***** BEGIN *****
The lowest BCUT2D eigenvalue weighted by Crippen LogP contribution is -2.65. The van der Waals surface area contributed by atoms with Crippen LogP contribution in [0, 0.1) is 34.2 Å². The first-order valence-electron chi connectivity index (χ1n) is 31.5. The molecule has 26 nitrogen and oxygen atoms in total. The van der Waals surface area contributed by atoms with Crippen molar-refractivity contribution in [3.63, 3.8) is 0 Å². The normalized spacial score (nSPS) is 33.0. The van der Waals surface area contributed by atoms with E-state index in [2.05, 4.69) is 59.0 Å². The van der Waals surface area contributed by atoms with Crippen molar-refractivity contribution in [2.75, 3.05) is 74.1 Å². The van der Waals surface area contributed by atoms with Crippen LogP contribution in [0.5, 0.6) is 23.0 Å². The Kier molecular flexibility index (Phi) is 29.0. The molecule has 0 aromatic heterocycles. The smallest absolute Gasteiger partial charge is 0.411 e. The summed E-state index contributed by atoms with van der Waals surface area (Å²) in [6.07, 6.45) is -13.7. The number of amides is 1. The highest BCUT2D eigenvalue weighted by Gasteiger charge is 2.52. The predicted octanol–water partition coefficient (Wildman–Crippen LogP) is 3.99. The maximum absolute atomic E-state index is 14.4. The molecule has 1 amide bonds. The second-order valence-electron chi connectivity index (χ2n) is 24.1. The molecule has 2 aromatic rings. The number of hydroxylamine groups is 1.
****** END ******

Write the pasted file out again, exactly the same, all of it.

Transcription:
The lowest BCUT2D eigenvalue weighted by Crippen LogP contribution is -2.65. The van der Waals surface area contributed by atoms with Crippen LogP contribution in [0, 0.1) is 34.2 Å². The first-order valence-electron chi connectivity index (χ1n) is 31.5. The molecule has 26 nitrogen and oxygen atoms in total. The van der Waals surface area contributed by atoms with Crippen molar-refractivity contribution in [3.63, 3.8) is 0 Å². The normalized spacial score (nSPS) is 33.0. The van der Waals surface area contributed by atoms with E-state index in [2.05, 4.69) is 59.0 Å². The van der Waals surface area contributed by atoms with Crippen molar-refractivity contribution in [2.75, 3.05) is 74.1 Å². The van der Waals surface area contributed by atoms with Crippen LogP contribution in [0.5, 0.6) is 23.0 Å². The Kier molecular flexibility index (Phi) is 29.0. The molecule has 0 aromatic heterocycles. The smallest absolute Gasteiger partial charge is 0.411 e. The summed E-state index contributed by atoms with van der Waals surface area (Å²) in [6.07, 6.45) is -13.7. The number of amides is 1. The highest BCUT2D eigenvalue weighted by Gasteiger charge is 2.52. The predicted octanol–water partition coefficient (Wildman–Crippen LogP) is 3.99. The maximum absolute atomic E-state index is 14.4. The molecule has 1 amide bonds. The second-order valence-electron chi connectivity index (χ2n) is 24.1. The molecule has 2 aromatic rings. The number of hydroxylamine groups is 1.